Snow White

Alan McHugh and David McGillivray
Qdos Entertainment
London Palladium

Julian Clary as The Man in the Mirror and Dawn French as Queen Dragonella Credit: Paul Coltas
Gary Wilmot as Mrs Nora Crumble Credit: Paul Coltas
The Company of Snow White at the London Palladium Credit: Paul Coltas
Julian Clary as The Man in the Mirror Credit: Paul Coltas
Paul Zerdin as Muddles with Sam Credit: Paul Coltas
Julian Clary as The Man in the Mirror and Nigel Havers as The Understudy Credit: Paul Coltas

Hot on the heels of Wolverine, Maleficent and Bumblebee, the Palladium welcomes the latest in a long line of origin stories as Snow White reveals the humble beginnings of Geraldine Granger, Vicar of Dibley.

The best pantomimes end with a triumphant resolution and the payoff to the Palladium's latest offering must surely be one of the best. In her pantomime debut, Dawn French owns the stage as her Wicked Queen seeks to dispose of Snow White and nab herself a new boyfriend.

Demonstrating the very essence of why she's one of the UK's greatest comedians, French's Dragonella summons more laughs than boos, many of which come from her haka-cum-chesty-cough-inspired attempt at a wicked cackle. As has become custom for the Palladium panto, French constantly steps outside the performance frame to comment on the absurdities of the practice whilst narrating her own stage directions and drawing attention to the illusory nature of performance. The self-referential awareness adds another layer of humour to the already comic laden production which embraces humour in all its forms and across all levels.

Julian Clary's sublime Man in the Mirror graces the stage dripping in sparkle and innuendo, serving tasty treat after mischievous morsel for the audience's delectation. With an array of extravagant costumes, each one surely exceeding the budget of other theatres’ festive offerings, he drives the show forward and is joined once more by his panto pal Nigel Havers, who this year longs to go on for Clary as his understudy.

With French, Clary and Havers all drawing attention to the pretence of pantomime, the production does chip a little too far away at the stage magic. Even though the audience is mostly adults, children are present and should be permitted the opportunity to be transported without the illusion being constantly shattered. Similarly, whilst innuendo can be explained away, swearing sullies the innocence of the form and certainly shouldn’t appear in family entertainment.

A production packed full of perfectly executed front-cloth routines, Gary Wilmot's Dame Nora Crumble yet again steals the show with a musical can-can full of Palladium performers whilst bringing a tear to the eye in an ode to motherhood. However, a refrain which sees Cheery the Dwarf ask Nora to adopt him seems a somewhat sudden addition to the narrative which is dropped as soon as established.

Indeed, a number of routines seem merely present to pad out the wafer-thin plot and pile on the spectacle. A sequence of acrobatics as the Prince prepares to set out for Snow White overstays its welcome, whilst Strictly’s Vincent Simone and Flavia Cacace as the King and Queen receive two dreamlike dances dropped in for good measure devoid of any real explanation all at the cost of the talented team of Dwarves, who feature but fleetingly and are even absent from the show’s title.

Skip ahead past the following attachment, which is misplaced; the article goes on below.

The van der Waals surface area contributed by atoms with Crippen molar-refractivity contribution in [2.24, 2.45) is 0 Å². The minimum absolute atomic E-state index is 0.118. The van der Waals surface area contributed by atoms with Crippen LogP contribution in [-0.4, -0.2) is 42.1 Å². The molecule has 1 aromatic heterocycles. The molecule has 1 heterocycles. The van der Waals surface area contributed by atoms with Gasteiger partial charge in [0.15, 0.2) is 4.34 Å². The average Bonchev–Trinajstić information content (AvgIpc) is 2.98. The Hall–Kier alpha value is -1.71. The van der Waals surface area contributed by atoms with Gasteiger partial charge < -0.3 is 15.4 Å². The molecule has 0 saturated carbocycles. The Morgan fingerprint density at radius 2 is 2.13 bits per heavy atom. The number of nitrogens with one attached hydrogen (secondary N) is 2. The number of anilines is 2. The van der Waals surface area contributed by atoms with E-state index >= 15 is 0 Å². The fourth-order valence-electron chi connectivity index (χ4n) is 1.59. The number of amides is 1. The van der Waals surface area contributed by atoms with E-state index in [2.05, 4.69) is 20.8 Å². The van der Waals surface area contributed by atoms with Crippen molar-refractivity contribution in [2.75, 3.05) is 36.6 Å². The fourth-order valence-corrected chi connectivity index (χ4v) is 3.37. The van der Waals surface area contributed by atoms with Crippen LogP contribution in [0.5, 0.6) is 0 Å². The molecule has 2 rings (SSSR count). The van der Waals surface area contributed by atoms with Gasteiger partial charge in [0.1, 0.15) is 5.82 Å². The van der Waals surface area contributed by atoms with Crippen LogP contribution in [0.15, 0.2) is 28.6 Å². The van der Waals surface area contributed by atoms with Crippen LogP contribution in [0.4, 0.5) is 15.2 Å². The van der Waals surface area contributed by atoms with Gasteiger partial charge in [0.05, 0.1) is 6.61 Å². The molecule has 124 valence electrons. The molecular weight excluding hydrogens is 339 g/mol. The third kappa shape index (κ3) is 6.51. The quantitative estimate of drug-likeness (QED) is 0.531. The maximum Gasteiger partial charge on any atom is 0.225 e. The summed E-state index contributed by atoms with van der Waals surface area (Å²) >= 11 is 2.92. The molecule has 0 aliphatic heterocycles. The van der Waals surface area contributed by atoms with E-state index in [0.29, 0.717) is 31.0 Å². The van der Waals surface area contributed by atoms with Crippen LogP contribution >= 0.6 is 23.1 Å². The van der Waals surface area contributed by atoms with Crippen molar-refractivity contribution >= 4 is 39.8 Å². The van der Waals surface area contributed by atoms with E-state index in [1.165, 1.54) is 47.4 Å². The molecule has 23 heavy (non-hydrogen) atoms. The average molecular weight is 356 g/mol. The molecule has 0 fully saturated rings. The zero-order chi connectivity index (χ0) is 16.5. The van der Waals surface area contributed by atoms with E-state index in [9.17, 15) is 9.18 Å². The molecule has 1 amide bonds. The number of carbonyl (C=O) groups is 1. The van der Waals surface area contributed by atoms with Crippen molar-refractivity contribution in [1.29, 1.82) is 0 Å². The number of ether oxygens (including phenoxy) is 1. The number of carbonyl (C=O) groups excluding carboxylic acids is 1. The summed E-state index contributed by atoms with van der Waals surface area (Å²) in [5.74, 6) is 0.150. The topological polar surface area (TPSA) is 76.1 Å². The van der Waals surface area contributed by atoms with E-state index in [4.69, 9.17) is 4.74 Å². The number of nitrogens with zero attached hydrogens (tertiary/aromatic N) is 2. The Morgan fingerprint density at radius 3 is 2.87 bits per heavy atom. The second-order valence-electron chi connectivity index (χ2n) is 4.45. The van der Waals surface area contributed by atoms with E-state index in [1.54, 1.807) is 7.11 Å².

Charlie Stemp's Prince Harry of Hampstead cuts a dashing figure and ever more follows in the footsteps of Tommy Steele, having performed in Half a Sixpence and now a return season at the London Palladium. Also returning to the stage is Danielle Hope, last seen in The Wizard of Oz at the venue, whose Snow White captures the charming fairytale essence of the Principal Girl.

Ventriloquist Paul Zerdin completes the line-up, having previously appeared with Hope and Wilmot in Snow White at the Birmingham Hippodrome back in 2013. New to the 2018 production, a scene in which Muddles, Queen Dragonella and the Man in the Mirror try to resolve some missing catering from sushi and shoe-shining shop-worker sisters Shirley and Sharon, secures shrieks of laughter and demonstrates how the simplest of gags can provide the biggest of laughs. But with Snow White constituting Zerdin's third appearance at the Palladium, a fourth may push his material too far with many aspects of his act with puppet Sam closely shadowing previous years.

Three more years of pantomime at the Palladium have been confirmed, an early Christmas present for everyone. With the most exquisite costumes of any stage, Hugh Durrant, Ron Briggs, Teresa Nalton and Mike Coltman transport Argyll Street to a snowy winter wonderland of dreams supported by Ian Westbrook’s colourful set and the Twins FX’s awe-inspiring special effects.

A lavish production of excess and extravagance, Snow White continues the Palladium’s reign as the home of pantomime.

Reviewer: Simon Sladen